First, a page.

Back in Holland for another 10 days, then the husband and I flew to Abu Dhabi for the International Diabetes Federation World Congress which is held every two years. Six years ago it was in Dubai so this was not my first trip to the United Arab Emirates (UAE). But Abu Dhabi is a very sleepy, sandy version of Dubai. Everything exists in a fairly desolate desert setting. We did see, in addition to the five football field large conference hall, their version of Target. The UAE’s one airline had destroyed the husband’s Hartman suitcase and claimed no responsibility. We’re hoping the rather inexpensive replacement just lasts til we get home.

My other piece of work on this trip was Chairing and speaking at a session to introduce IDF’s one year old PWD group, the Blue Circle Voices. And, even in the desert, I got to catch up with other diabetes patient advocates. Always a joy. I applaud the IDF for including people with diabetes more than most diabetes conferences do, and the word from the new President, Dr. Nam Cho, is there will be even more of a patient presence at the next World Congress in South Korea.


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From Abu Dhabi we flew to Singapore. Leaving the sand and being transported into lush greenery everywhere, as well as overcrowded streets and shopping malls with nothing but young people, was culture shocking. On my personal mission, I wandered through two fountain pen stores loving the opportunity to see, touch and feel these gorgeous pieces of art and craftsmanship. That said, Singapore, once a bargain ground for goods, has now become one of the most expensive cities. Alas, no purchases were made.


I did indulge however in a hot stone massage where a very unexpected thing happened. I pointed out ‘Pinkie’ (my Dexcom transmitter) on my arm to the masseuse and told her to just work around it. She didn’t like that, but not for the reason I thought. When she heard the device was for diabetes, she told me I couldn’t have the massage. “Why?” I asked. She said it would raise my blood sugar!

Now I was perplexed. I told her not to worry, I’ve had massages before, so she left to call in the owner who explained to me that the lavender oil they use would raise my blood sugar. I told them to go ahead and I’d take full responsibility. They did, and I did. And, guess what, they were right. My blood sugar went up 20 points. As all things that go up must come down, it came down shortly thereafter, so I was a very happy, relaxed recipient.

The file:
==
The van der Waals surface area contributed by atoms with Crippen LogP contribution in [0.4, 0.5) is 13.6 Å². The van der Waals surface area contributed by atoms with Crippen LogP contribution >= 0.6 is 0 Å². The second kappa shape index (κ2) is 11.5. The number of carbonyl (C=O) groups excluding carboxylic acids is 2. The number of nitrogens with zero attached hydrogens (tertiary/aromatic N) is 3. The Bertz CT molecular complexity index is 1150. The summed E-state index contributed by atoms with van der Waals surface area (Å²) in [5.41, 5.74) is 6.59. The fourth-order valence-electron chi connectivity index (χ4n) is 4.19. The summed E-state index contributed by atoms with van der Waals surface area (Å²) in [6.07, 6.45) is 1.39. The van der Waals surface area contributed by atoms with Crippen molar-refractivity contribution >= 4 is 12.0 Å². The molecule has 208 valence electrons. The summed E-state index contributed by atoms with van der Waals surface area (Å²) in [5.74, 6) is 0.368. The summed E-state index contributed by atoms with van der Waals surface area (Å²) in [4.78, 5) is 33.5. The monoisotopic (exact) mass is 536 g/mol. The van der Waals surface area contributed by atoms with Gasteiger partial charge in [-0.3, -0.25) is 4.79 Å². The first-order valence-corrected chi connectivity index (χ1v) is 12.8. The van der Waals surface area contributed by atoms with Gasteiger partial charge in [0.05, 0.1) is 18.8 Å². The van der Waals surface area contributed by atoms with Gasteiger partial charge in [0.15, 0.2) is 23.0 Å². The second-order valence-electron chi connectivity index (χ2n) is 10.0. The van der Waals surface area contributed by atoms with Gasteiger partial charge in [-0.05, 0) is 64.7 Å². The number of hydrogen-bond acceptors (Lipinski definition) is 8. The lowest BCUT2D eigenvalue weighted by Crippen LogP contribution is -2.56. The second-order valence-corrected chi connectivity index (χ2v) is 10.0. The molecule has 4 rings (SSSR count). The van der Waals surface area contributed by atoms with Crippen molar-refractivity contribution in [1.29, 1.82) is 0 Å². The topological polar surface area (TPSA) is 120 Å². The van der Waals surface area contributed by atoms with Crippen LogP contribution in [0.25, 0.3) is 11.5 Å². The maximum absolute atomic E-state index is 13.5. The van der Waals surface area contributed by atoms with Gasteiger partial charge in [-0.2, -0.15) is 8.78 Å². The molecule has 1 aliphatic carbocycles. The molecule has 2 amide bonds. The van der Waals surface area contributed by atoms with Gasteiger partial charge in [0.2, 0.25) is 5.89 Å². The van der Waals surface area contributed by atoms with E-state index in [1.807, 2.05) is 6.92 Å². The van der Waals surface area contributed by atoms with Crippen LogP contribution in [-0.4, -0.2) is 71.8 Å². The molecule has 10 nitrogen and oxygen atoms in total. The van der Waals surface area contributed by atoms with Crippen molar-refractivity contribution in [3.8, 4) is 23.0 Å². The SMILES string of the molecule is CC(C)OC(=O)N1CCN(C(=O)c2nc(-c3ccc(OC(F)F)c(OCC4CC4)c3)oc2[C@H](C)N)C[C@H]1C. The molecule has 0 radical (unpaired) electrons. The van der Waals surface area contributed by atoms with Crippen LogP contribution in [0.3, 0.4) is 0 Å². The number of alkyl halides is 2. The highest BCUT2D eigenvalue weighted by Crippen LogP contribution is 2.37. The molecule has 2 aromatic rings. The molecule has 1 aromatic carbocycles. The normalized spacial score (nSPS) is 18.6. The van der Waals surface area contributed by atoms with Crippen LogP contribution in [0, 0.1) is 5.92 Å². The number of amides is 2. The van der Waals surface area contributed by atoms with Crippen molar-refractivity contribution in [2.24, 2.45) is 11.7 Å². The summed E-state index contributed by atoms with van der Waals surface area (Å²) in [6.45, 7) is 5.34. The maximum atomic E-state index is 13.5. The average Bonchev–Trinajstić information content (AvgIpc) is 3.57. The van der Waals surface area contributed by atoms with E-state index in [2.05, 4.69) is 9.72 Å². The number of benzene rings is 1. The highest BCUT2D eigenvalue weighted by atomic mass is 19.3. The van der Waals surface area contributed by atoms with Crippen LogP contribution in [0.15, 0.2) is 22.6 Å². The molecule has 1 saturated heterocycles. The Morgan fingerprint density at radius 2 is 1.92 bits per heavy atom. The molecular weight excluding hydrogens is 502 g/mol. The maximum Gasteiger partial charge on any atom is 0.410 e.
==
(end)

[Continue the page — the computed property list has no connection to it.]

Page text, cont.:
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And I had a second unexpected event. While at the Bird Park that has thousands of species of birds, a young mother and son were singing “Happy Birthday” to a parrot, hoping he would sing, or at least, talk back. I began to tear up. Not at the tenderness of the act, but while my father was ‘actively dying’ my mother, brother, husband and I sang him “Happy Birthday.” The nurse had suggested it since he would not reach his next birthday two weeks ahead. In that moment, in Singapore, in front of this parrot, I felt a sadness and deep loss of a parent. And this is how I know it will come, in odd moments.

After 2.5 days in Singapore another midnight flight brought us to Sydney where we’ll be for a month staying with friends. It’s 90 F, sunny, sunny, sunny and we’re trying once, twice, thrice again to get our bodies where we are, and some sleep! Our friends have arranged time at their country house in the Blue Mountains and next week a very special trip inland to a wild nature reserve and vineyards, perhaps time there will be equally wild for wine lovers.

So, it’s been a month on the road and my blood sugar has been untamable. Always one to say, “You can’t control diabetes or blood sugar,” I’m ready to take my words now and blast them on a billboard. Lack of sleep, temperature changes, jet lag, time zones, unidentifiable foods, who the hell knows carb counts, I’m frankly all over the place.

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I’m swinging like a monkey, and frustrated. Sometimes being near tears I feel so defeated. So I’ve taken an oath to be kinder to myself, realize there’s only so much I can do and that while I’m on this trip my numbers get to be temporarily wherever they are and that’s the best I can do.

I’m curious – Do you change the in-range number you shoot for, or the one number to try to use as a docking station, when you take an extended trip? Do you still maintain your normal diet or say the hell with it? What else do you experience, do or realize when up against these type of challenging events and times?


Introducing the Flourishing Approach at the Region Steno conference in Copenhagen

There’s little I enjoy more than sharing with health professionals the Flourishing Treatment Approach and training them, in less than two hours, in a few of its strengths-based tools. They acquire skills that often are the missing link to patient involvement and activation.

Screen Shot 2017-11-20 at 10.39.36 AM.pngIt is rich to see them work among themselves and gain new insights and capabilities. It is remarkable to see them nod in agreement when they hear, as if for the first time, things they have known intuitively all their lives: how people with diabetes being human beings, not machines, require a different way of engagement.

It is sad that this more empathetic way of working has all but been trained out of health professionals in their medical education. And, I believe, it is reckless that safety, trust, listening and partnership’s ability to drive behavior is all but overlooked in our pressurized, standardized health system.

Wednesday, November 15th I worked with almost 100 diabetes nurses, educators, researchers and physical therapists at the Region Steno National Konference in Copenhagen. I had them practice beginning a conversation from a solution-focused perspective rather than a problem perspective.

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Health professionals typically find it difficult to start a dialogue looking for what a person with diabetes is doing well; it requires a new way of seeing and developing a new muscle. They, like other providers I’ve trained, also found it hard, and eye-opening.